The second slide of WeWork’s original pitch deck served up a heavy dose of data–too heavy for an initial presentation. We inserted an additional introductory slide, so the presenter can take the time to put those public-speaking skills to use and grab potential investors’ attention with more colorful descriptions of the company and its offerings–or even a short relatable story about WeWork’s humble beginnings.
#3. The Numbers
By our third slide, we’re ready to start highlighting some data – but not shove so much down their throats that all those numbers blur into a cloud of indiscernible digits. In fact, we took the infographics from WeWork’s original second slide alone and presented them across four slides designed using Beautiful.ai’s customizable smart templates.
On slide No. 3, we present the company by the numbers, and list key metrics such as monthly revenue and occupancy rates with images from our library that help to tell the company’s story.
We took the financial data listed in WeWork’s original company overview and applied it to one of Beautiful.ai’s smart templates, creating an animated line graph that compares annual revenue and EVITDA. Not only is the data presented in a more digestible serving, but the animation helps tell the company’s financial story.
Our fifth slide continues to present infographics from WeWork’s original data-filled second slide. We customized another of Beautiful.ai’s smart templates to design an animated bar graph that illustrates the company’s growth from 2010 to the time of the 2014 presentation.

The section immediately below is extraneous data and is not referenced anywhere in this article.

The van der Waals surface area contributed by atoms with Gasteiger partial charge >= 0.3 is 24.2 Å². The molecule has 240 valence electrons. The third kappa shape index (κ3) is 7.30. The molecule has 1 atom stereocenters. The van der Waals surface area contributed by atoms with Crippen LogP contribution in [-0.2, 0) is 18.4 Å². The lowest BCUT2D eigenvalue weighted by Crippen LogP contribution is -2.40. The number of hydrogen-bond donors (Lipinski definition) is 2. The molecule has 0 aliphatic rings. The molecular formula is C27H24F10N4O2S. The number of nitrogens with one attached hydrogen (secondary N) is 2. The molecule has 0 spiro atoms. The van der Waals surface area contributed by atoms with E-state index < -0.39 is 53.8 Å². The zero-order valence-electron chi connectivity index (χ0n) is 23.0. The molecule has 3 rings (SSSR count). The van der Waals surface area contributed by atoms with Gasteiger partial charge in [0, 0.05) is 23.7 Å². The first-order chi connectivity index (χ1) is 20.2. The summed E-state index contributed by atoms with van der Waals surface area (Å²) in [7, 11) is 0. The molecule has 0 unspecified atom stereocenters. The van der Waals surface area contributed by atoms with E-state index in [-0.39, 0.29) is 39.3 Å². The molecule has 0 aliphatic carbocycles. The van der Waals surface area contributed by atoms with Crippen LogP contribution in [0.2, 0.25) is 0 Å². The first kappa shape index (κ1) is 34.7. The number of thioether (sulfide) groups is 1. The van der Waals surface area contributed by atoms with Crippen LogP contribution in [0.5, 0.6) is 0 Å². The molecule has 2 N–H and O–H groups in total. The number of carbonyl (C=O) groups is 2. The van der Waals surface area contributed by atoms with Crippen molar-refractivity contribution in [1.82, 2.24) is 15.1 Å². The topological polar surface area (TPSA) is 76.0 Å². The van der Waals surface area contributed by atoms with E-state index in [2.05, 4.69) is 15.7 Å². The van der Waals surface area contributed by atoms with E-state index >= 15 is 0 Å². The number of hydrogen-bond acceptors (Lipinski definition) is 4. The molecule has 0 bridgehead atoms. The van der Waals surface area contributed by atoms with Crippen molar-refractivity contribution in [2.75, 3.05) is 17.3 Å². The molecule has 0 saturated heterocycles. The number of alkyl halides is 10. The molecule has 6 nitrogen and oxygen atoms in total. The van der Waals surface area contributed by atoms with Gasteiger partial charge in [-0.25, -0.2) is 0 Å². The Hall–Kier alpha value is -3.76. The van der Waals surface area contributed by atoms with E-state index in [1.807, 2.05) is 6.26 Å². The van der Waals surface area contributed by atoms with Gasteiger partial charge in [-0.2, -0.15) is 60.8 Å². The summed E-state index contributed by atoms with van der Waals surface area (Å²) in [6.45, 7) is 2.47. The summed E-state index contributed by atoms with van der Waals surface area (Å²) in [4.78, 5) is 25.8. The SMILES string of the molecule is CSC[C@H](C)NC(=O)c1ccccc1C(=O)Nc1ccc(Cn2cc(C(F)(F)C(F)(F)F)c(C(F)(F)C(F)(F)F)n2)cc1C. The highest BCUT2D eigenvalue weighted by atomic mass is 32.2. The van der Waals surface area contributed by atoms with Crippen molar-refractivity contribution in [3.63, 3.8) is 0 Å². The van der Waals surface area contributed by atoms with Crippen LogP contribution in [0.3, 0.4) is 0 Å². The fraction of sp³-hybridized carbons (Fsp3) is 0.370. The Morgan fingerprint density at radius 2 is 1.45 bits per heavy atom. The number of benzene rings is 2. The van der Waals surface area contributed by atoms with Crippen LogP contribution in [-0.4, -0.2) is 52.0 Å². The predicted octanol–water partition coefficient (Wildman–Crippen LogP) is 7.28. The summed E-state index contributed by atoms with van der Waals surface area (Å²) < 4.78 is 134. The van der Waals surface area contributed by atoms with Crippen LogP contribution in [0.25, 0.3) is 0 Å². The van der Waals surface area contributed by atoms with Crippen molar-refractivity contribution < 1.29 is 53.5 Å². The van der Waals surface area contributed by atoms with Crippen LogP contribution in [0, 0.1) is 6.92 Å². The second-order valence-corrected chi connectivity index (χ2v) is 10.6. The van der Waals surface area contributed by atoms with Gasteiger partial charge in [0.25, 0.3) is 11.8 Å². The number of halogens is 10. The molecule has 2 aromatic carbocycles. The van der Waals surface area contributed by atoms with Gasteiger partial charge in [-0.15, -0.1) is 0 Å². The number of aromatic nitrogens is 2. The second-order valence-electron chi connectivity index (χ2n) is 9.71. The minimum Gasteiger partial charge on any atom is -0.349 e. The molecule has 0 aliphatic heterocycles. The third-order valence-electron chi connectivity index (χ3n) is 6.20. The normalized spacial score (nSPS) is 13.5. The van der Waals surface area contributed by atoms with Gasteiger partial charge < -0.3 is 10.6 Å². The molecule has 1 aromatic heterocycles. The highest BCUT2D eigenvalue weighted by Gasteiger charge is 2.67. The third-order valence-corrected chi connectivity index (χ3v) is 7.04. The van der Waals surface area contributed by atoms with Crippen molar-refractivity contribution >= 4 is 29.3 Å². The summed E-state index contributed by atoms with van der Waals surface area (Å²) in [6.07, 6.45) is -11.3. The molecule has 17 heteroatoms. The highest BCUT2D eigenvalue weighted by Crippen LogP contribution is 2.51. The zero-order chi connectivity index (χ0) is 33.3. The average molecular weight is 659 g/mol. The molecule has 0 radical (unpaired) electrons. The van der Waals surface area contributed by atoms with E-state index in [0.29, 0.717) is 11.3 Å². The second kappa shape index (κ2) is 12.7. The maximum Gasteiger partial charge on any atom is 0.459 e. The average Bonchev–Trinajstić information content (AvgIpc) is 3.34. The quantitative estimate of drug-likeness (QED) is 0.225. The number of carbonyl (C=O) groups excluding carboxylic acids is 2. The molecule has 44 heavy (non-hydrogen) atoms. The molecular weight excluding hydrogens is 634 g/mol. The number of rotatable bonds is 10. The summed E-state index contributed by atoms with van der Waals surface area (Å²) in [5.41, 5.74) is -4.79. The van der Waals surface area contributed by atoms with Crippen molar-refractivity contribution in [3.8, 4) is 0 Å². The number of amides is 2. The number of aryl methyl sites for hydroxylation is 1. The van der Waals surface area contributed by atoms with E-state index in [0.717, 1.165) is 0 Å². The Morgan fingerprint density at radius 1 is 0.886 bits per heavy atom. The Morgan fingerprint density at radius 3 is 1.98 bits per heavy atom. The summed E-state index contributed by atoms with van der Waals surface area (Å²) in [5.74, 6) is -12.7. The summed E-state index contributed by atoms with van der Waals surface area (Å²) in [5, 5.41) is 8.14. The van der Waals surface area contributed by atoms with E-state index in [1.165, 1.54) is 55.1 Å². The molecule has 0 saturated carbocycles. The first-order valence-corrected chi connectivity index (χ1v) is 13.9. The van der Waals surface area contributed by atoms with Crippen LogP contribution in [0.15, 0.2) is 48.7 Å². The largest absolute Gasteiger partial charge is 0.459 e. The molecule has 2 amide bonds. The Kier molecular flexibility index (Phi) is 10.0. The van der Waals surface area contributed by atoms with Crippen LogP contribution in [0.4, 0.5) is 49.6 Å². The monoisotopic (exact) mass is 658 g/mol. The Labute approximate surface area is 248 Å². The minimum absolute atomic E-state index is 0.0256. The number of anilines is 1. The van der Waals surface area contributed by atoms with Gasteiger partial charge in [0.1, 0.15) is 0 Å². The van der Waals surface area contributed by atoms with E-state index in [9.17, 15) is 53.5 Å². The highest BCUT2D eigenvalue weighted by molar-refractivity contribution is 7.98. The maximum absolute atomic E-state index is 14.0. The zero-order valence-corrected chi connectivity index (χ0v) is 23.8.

#6. Key Markets
Using Beautiful.ai’s presentation software, we wrapped up our expansion of WeWork’s original second slide with our animated list of the key markets where the company was established in 2014. Our free image library is simple to search, and we quickly and easily were able to find images corresponding with each city to feature in icons that continue and add to our visual story.
#7. The Product
Now that we hopefully have impressed potential investors with WeWork’s story by the numbers, it’s time to really dig into a description of the product–space as a service. But in the original 2014 pitch deck, WeWork again bombards its audience with too many details for a single slide. In fact, the original was a bland, gray sea of text–not visually-appealing in the least.
In our redesign, we give the presenter another opportunity to dazzle audiences with stellar public speaking finesse. Our slide is a basic title, complete with the WeWork logo on top of an image of the product, office space. All of that textual content can be offered to potential investors via a printed addendum to the pitch or an electronic document rather than a boring slide.
#8. Target Customers
Any effective business pitch deck must provide details about the brand’s target customer. WeWork’s original 2014 pitch deck does a decent job of introducing the target market – millennials in the workforce – and sharing some of their commonalities that draw them to WeWork. While we didn’t necessarily change much, we quickly and easily were able to recreate the slide using Beautiful.ai’s customizable templates and images from our stock library.